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|FRCL 14800 - SEARCH FOR THE HOLY GRAIL|
SEARCH FOR HOLY GRAIL MODERN PERCEPTIONS OF THE MIDDLE AGES~ Is "one thousand years without a bath" an accurate description of the Middle Ages? Did King Arthur really exist? Does Braveheart or Robin Hood portray what life was really like? If not, where do these modern perceptions of the Middle Ages come from? These are just a few of the questions that I plan to explore in this colloquium. In order to answer these and other questions, we will examine the Middle Ages through writings of the time- what medieval people said about themselves. We will then compare and contrast their views with various modern views, including our own. The results should help us understand the past as well as the present. It has been said that "the past is a foreign country," and a visit to any foreign place puts our home in a new perspective. Along the way, I hope to prove that our perception of the Middle Ages reflects our time as much as it does theirs. In addition, the course will be great preparation for any trip you may take to Europe, like those offered through the Hiram Study Abroad Program. Modern Europe owes a great debt to its medieval past; many medieval legal, political, and religious theories as well as cathedrals, city walls, country churches, even private houses are still in use today. Understanding the people who built the major European countries will sharpen your comprehension of the modern world. Our exploration will include reading medieval literature such as Beowulf and The Lais of Marie de France as well as such modern fiction as Sir Walter Scott's Ivanhoe, John Gardner's Grendel, and Sharan Newman's Guinevere. We will also investigate Hollywood's fascination with the medieval period through films like Monty Python and the Holy Grail, The Princess Bride, and, of course, Robin Hood or Braveheart. Furthermore, I am planning a trip to the Cleveland Museum of Art, which will allow us to examine several works of medieval art. Assignments will include four essays and two oral presentations.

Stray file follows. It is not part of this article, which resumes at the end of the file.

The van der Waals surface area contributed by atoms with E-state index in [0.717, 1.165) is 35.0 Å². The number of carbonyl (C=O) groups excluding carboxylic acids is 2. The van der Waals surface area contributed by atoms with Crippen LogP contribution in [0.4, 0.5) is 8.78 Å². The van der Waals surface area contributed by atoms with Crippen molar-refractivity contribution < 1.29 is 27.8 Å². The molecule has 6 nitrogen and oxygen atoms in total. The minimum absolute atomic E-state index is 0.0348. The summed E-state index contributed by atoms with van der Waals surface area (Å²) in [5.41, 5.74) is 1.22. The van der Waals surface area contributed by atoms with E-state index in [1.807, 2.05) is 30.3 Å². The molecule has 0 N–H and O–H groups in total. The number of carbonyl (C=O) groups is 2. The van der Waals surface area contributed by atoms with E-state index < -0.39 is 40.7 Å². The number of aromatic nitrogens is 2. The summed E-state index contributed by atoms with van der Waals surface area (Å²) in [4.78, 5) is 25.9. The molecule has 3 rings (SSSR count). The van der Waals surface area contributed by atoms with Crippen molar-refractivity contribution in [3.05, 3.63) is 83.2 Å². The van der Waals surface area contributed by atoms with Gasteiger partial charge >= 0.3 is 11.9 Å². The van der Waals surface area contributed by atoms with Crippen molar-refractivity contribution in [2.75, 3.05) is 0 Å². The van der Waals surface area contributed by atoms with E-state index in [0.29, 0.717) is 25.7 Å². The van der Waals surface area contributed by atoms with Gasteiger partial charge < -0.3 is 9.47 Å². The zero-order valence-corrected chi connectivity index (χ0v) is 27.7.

4.000 Credit hours
Schedule Types: Lecture
Freshman Colloquium Department
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